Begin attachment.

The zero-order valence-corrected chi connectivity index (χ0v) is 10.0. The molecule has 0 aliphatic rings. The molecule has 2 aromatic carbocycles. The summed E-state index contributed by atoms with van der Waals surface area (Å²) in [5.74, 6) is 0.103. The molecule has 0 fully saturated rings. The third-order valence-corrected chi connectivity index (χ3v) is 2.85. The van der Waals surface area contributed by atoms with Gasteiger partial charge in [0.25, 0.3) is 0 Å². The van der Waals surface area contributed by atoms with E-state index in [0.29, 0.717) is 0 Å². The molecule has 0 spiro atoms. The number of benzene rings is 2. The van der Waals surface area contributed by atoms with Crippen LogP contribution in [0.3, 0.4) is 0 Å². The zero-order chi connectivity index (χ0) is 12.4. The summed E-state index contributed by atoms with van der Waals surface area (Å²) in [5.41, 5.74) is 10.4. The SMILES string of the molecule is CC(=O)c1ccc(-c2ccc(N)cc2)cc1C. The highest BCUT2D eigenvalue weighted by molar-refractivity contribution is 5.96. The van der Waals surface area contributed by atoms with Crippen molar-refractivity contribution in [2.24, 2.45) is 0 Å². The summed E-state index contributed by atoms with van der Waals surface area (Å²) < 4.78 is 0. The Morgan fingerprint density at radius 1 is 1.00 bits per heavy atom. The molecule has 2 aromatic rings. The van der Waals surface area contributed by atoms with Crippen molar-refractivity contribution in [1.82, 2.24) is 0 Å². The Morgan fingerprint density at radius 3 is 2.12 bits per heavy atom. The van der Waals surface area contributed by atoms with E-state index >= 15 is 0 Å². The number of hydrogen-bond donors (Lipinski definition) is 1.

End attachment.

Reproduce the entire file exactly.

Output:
The zero-order valence-corrected chi connectivity index (χ0v) is 10.0. The molecule has 0 aliphatic rings. The molecule has 2 aromatic carbocycles. The summed E-state index contributed by atoms with van der Waals surface area (Å²) in [5.74, 6) is 0.103. The molecule has 0 fully saturated rings. The third-order valence-corrected chi connectivity index (χ3v) is 2.85. The van der Waals surface area contributed by atoms with Gasteiger partial charge in [0.25, 0.3) is 0 Å². The van der Waals surface area contributed by atoms with E-state index in [0.29, 0.717) is 0 Å². The molecule has 0 spiro atoms. The number of benzene rings is 2. The van der Waals surface area contributed by atoms with Crippen LogP contribution in [0.3, 0.4) is 0 Å². The zero-order chi connectivity index (χ0) is 12.4. The summed E-state index contributed by atoms with van der Waals surface area (Å²) in [5.41, 5.74) is 10.4. The SMILES string of the molecule is CC(=O)c1ccc(-c2ccc(N)cc2)cc1C. The highest BCUT2D eigenvalue weighted by molar-refractivity contribution is 5.96. The van der Waals surface area contributed by atoms with Crippen molar-refractivity contribution in [2.24, 2.45) is 0 Å². The summed E-state index contributed by atoms with van der Waals surface area (Å²) < 4.78 is 0. The Morgan fingerprint density at radius 1 is 1.00 bits per heavy atom. The molecule has 2 aromatic rings. The van der Waals surface area contributed by atoms with Crippen molar-refractivity contribution in [1.82, 2.24) is 0 Å². The Morgan fingerprint density at radius 3 is 2.12 bits per heavy atom. The van der Waals surface area contributed by atoms with E-state index >= 15 is 0 Å². The number of hydrogen-bond donors (Lipinski definition) is 1.